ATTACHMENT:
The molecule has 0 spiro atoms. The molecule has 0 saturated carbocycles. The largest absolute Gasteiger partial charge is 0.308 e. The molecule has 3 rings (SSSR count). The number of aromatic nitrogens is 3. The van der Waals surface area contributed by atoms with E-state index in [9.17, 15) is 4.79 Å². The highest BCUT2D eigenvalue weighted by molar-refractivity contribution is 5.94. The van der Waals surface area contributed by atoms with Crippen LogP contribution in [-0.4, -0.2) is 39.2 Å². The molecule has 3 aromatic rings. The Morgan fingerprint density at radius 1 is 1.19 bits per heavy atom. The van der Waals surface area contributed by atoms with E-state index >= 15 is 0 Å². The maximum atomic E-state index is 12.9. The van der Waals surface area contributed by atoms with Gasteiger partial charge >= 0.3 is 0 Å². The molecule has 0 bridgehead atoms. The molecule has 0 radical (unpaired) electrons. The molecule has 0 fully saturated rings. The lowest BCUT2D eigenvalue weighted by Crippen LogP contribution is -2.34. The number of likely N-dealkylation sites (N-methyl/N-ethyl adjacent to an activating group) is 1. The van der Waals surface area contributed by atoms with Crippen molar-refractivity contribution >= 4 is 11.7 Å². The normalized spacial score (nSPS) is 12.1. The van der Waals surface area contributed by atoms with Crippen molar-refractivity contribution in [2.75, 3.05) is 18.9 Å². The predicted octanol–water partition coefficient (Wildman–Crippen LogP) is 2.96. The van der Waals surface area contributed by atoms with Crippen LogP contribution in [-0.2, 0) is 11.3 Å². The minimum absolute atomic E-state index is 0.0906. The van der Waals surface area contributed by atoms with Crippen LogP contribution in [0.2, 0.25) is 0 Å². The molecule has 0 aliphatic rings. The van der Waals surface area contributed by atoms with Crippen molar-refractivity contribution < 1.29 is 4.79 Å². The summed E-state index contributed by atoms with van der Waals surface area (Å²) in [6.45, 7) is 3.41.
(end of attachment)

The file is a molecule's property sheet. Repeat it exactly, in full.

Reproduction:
The molecule has 0 spiro atoms. The molecule has 0 saturated carbocycles. The largest absolute Gasteiger partial charge is 0.308 e. The molecule has 3 rings (SSSR count). The number of aromatic nitrogens is 3. The van der Waals surface area contributed by atoms with E-state index in [9.17, 15) is 4.79 Å². The highest BCUT2D eigenvalue weighted by molar-refractivity contribution is 5.94. The van der Waals surface area contributed by atoms with Crippen LogP contribution in [-0.4, -0.2) is 39.2 Å². The molecule has 3 aromatic rings. The Morgan fingerprint density at radius 1 is 1.19 bits per heavy atom. The van der Waals surface area contributed by atoms with E-state index >= 15 is 0 Å². The maximum atomic E-state index is 12.9. The van der Waals surface area contributed by atoms with Gasteiger partial charge >= 0.3 is 0 Å². The molecule has 0 bridgehead atoms. The molecule has 0 radical (unpaired) electrons. The molecule has 0 fully saturated rings. The lowest BCUT2D eigenvalue weighted by Crippen LogP contribution is -2.34. The number of likely N-dealkylation sites (N-methyl/N-ethyl adjacent to an activating group) is 1. The van der Waals surface area contributed by atoms with Crippen molar-refractivity contribution >= 4 is 11.7 Å². The normalized spacial score (nSPS) is 12.1. The van der Waals surface area contributed by atoms with Crippen molar-refractivity contribution in [2.75, 3.05) is 18.9 Å². The predicted octanol–water partition coefficient (Wildman–Crippen LogP) is 2.96. The van der Waals surface area contributed by atoms with Crippen LogP contribution in [-0.2, 0) is 11.3 Å². The minimum absolute atomic E-state index is 0.0906. The van der Waals surface area contributed by atoms with Crippen LogP contribution in [0.2, 0.25) is 0 Å². The molecule has 0 aliphatic rings. The van der Waals surface area contributed by atoms with Crippen molar-refractivity contribution < 1.29 is 4.79 Å². The summed E-state index contributed by atoms with van der Waals surface area (Å²) in [6.45, 7) is 3.41.